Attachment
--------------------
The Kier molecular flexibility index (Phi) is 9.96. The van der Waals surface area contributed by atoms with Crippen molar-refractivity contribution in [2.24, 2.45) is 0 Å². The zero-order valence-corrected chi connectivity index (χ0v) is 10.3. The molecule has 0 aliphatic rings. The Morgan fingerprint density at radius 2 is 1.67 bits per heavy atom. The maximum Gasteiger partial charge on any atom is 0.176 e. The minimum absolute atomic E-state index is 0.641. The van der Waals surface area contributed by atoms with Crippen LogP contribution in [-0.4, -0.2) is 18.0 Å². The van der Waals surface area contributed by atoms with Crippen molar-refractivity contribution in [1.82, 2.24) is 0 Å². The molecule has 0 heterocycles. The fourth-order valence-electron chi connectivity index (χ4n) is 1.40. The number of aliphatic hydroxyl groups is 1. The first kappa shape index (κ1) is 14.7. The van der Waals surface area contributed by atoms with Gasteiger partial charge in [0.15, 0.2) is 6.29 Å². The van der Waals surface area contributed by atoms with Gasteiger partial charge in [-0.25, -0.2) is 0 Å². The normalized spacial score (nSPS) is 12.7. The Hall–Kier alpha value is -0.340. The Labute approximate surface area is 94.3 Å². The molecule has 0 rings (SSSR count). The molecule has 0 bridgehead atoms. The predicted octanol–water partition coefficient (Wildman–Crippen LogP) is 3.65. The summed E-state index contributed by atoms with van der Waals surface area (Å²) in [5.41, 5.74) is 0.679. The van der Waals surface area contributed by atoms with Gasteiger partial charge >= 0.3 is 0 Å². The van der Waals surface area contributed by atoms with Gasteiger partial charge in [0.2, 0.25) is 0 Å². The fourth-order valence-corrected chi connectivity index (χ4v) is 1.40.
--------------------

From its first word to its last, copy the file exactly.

The Kier molecular flexibility index (Phi) is 9.96. The van der Waals surface area contributed by atoms with Crippen molar-refractivity contribution in [2.24, 2.45) is 0 Å². The zero-order valence-corrected chi connectivity index (χ0v) is 10.3. The molecule has 0 aliphatic rings. The Morgan fingerprint density at radius 2 is 1.67 bits per heavy atom. The maximum Gasteiger partial charge on any atom is 0.176 e. The minimum absolute atomic E-state index is 0.641. The van der Waals surface area contributed by atoms with Crippen LogP contribution in [-0.4, -0.2) is 18.0 Å². The van der Waals surface area contributed by atoms with Crippen molar-refractivity contribution in [1.82, 2.24) is 0 Å². The molecule has 0 heterocycles. The fourth-order valence-electron chi connectivity index (χ4n) is 1.40. The number of aliphatic hydroxyl groups is 1. The first kappa shape index (κ1) is 14.7. The van der Waals surface area contributed by atoms with Gasteiger partial charge in [0.15, 0.2) is 6.29 Å². The van der Waals surface area contributed by atoms with Gasteiger partial charge in [-0.25, -0.2) is 0 Å². The normalized spacial score (nSPS) is 12.7. The Hall–Kier alpha value is -0.340. The Labute approximate surface area is 94.3 Å². The molecule has 0 rings (SSSR count). The molecule has 0 bridgehead atoms. The predicted octanol–water partition coefficient (Wildman–Crippen LogP) is 3.65. The summed E-state index contributed by atoms with van der Waals surface area (Å²) in [5.41, 5.74) is 0.679. The van der Waals surface area contributed by atoms with Gasteiger partial charge >= 0.3 is 0 Å². The van der Waals surface area contributed by atoms with Gasteiger partial charge in [0.2, 0.25) is 0 Å². The fourth-order valence-corrected chi connectivity index (χ4v) is 1.40.